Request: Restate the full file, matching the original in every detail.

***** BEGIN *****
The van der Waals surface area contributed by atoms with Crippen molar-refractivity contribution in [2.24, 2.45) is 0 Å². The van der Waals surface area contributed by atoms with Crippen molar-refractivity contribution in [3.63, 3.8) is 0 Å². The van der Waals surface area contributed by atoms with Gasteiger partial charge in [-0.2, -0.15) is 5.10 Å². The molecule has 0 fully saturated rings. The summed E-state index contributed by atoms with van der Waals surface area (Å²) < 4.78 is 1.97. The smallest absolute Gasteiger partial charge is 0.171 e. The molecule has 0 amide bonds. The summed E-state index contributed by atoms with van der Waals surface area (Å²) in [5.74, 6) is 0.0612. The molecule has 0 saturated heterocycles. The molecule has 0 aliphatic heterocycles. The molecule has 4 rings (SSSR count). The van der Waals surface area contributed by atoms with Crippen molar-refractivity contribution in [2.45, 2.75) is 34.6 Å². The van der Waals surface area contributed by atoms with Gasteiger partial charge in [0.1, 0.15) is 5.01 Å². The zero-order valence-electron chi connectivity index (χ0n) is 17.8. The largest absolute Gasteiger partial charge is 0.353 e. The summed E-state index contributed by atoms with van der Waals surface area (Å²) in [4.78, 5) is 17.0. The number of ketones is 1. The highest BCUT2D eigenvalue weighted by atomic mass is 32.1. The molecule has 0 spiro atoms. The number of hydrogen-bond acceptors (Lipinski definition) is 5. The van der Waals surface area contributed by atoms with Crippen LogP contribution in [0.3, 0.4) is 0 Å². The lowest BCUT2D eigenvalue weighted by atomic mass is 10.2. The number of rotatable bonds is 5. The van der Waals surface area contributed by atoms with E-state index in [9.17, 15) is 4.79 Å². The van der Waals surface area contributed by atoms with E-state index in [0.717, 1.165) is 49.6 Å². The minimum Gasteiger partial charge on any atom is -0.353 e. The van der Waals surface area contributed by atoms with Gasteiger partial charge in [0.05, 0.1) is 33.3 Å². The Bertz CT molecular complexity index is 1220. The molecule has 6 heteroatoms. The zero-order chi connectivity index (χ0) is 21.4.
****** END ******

The van der Waals surface area contributed by atoms with Crippen molar-refractivity contribution in [2.24, 2.45) is 0 Å². The van der Waals surface area contributed by atoms with Crippen molar-refractivity contribution in [3.63, 3.8) is 0 Å². The van der Waals surface area contributed by atoms with Gasteiger partial charge in [-0.2, -0.15) is 5.10 Å². The molecule has 0 fully saturated rings. The summed E-state index contributed by atoms with van der Waals surface area (Å²) < 4.78 is 1.97. The smallest absolute Gasteiger partial charge is 0.171 e. The molecule has 0 amide bonds. The summed E-state index contributed by atoms with van der Waals surface area (Å²) in [5.74, 6) is 0.0612. The molecule has 0 saturated heterocycles. The molecule has 0 aliphatic heterocycles. The molecule has 4 rings (SSSR count). The van der Waals surface area contributed by atoms with Crippen molar-refractivity contribution in [2.45, 2.75) is 34.6 Å². The van der Waals surface area contributed by atoms with Gasteiger partial charge in [0.1, 0.15) is 5.01 Å². The zero-order valence-electron chi connectivity index (χ0n) is 17.8. The largest absolute Gasteiger partial charge is 0.353 e. The summed E-state index contributed by atoms with van der Waals surface area (Å²) in [4.78, 5) is 17.0. The number of ketones is 1. The highest BCUT2D eigenvalue weighted by atomic mass is 32.1. The molecule has 0 spiro atoms. The number of hydrogen-bond acceptors (Lipinski definition) is 5. The van der Waals surface area contributed by atoms with Crippen LogP contribution in [0.3, 0.4) is 0 Å². The lowest BCUT2D eigenvalue weighted by atomic mass is 10.2. The number of rotatable bonds is 5. The van der Waals surface area contributed by atoms with E-state index in [9.17, 15) is 4.79 Å². The van der Waals surface area contributed by atoms with E-state index in [0.717, 1.165) is 49.6 Å². The minimum Gasteiger partial charge on any atom is -0.353 e. The van der Waals surface area contributed by atoms with Gasteiger partial charge in [0.05, 0.1) is 33.3 Å². The Bertz CT molecular complexity index is 1220. The molecule has 6 heteroatoms. The zero-order chi connectivity index (χ0) is 21.4.